Click here for an introduction tangentially related to episode 6:
When we arrived in Nyköping and opened the koffert with all the car paraphernalia I thought to myself, “My dad is gonna love this episode!” He has been tinkering with cars for as long as I can remember, and is a member of our local classic car club the Gig Harbor Cruisers. His daily driver is a 1956 Ford Ranchwagon that he found abandoned in a field on a hunting trip in Nebraska. Putting fuel injection in the ’56 was a big project and he dropped more than a few swear words along the way, but it was worth it. His real “hot rod” is a suped-up aluminum block 1932 Chevy that belonged to my morfar for decades. My mom lovingly nicknamed it ‘Perthie’ when she drove it in college and the name stuck. Perthie was always special to my Granddad and when it no longer ran, he entrusted my Dad to fix up the mechanics while preserving its character. Restoring both vehicles has been a labor of love for him, and they are fantastic cars. When I got married, my husband didn’t know much about cars so his “trial of fear” was building a car with my Dad. Suffice it to say, we’re a car family. So I knew Dad would get a kick out of the folkrace and seeing his daughter in the “pit crew challenge.” And as luck would have it, it was my Dad’s birthday last week so watching this episode was a timely birthday treat. Happy birthday, Dad!
Nyköping: Cars, Castles, & Camaraderie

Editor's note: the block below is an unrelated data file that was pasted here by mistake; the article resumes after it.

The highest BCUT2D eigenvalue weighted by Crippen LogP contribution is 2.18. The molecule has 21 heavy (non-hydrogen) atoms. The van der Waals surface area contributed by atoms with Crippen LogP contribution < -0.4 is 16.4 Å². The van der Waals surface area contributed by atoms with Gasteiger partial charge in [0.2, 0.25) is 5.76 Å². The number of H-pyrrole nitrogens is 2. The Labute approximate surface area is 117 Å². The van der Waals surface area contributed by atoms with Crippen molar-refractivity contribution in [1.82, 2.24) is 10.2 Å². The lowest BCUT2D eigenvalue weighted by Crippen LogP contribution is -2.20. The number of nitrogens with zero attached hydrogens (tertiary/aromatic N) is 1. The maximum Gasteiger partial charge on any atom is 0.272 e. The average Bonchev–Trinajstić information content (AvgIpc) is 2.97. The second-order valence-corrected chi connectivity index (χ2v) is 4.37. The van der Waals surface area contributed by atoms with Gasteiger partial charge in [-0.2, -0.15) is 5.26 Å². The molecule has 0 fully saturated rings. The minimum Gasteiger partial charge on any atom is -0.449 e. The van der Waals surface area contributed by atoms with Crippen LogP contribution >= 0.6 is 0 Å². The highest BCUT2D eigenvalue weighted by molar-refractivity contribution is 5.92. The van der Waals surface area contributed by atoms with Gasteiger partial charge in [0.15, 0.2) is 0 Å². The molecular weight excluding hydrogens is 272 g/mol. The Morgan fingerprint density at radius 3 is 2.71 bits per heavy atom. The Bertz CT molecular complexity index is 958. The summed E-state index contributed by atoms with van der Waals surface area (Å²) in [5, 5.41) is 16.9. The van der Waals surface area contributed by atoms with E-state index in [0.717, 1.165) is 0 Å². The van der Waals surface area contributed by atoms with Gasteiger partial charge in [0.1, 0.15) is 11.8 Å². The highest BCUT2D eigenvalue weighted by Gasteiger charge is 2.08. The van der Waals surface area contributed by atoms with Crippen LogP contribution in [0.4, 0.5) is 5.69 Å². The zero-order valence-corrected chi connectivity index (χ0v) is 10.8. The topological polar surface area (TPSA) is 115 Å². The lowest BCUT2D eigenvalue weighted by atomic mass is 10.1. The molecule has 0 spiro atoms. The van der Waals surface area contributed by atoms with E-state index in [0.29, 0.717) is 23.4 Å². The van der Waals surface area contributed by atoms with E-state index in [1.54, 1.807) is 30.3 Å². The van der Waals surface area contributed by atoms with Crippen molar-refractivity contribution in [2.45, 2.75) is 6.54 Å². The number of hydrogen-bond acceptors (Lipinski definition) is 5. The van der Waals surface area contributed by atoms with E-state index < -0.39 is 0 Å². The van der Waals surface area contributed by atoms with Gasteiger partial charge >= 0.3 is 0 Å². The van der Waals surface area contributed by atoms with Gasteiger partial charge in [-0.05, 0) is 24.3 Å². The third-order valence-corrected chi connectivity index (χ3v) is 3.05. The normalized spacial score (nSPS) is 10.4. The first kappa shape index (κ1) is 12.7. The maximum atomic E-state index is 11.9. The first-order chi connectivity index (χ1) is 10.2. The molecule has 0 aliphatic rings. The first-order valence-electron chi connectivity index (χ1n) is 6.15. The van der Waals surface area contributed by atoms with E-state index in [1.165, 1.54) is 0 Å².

On to episode 6 in Nyköping, where old Sweden meets new Sweden. With Nyköping’s “Christmas Banquet” being an important part of Swedish history I would have expected our time there to center on the old Sweden, so imagine my surprise as we started digging things out of the koffert and found so many thoroughly modern items! We put on our blue overalls and noticed that George was wearing long pants for the first time. He quickly fixed that by rolling up the cuffs so that they would be like shorts! Once that was done, we played the customary CD of music. A Swedish rap song about “rollin’ in my Volvo” was particularly noteworthy. I think I need to download that song so I can play it while I am rollin’ in my actual Volvo.
Nate and I were simulating rollin’ in our Volvos as the rallycross bus pulled up and we were invited to get on. At that point, it started to sink in that we were actually going to NEED the blue overalls and weren’t just putting them on for show. Jörgen and My introduced themselves and we hopped on to the bus. As he drove Jörgen explained that he used to race, but now his daughter My did the racing and he did everything he could to keep her cars running and teach her what he knew. That bus ride started out a little crazy! I’m not sure entirely how it happened, but for some reason we and the crew all ended up crammed like sardines in the back of the bus for a few minutes as we were going over potholes or something. We all became good friends very quickly.
When we arrived at the racetrack we had no idea what was in store. We walked around with My and she told us a bit about the folkrace and what it was like. The cars at the track had obviously had a long and storied life – you could walk down the line and point out “Volvo, Volvo, Saab, Volvo…” but many of them had been bent back into shape so many times that you couldn’t even tell what kind of cars they originally were.
When we walked into the registration area with My and we saw all those trophies lined up it make me think of all the archery tournaments I went to with my Dad when I was growing up. It was something that we could always do together and I have great memories of tromping through the woods in the mud as we walked from target to target. There seldom were any other girls competing so I often would jump classes and compete against the boys, or the adult women. I remember the first time I legitimately beat my dad on an even playing field, and how proud he was of me. With their shared love of racing I think that Jorgen and My probably have a similar relationship. She even falls asleep in the car on the way home like I used to.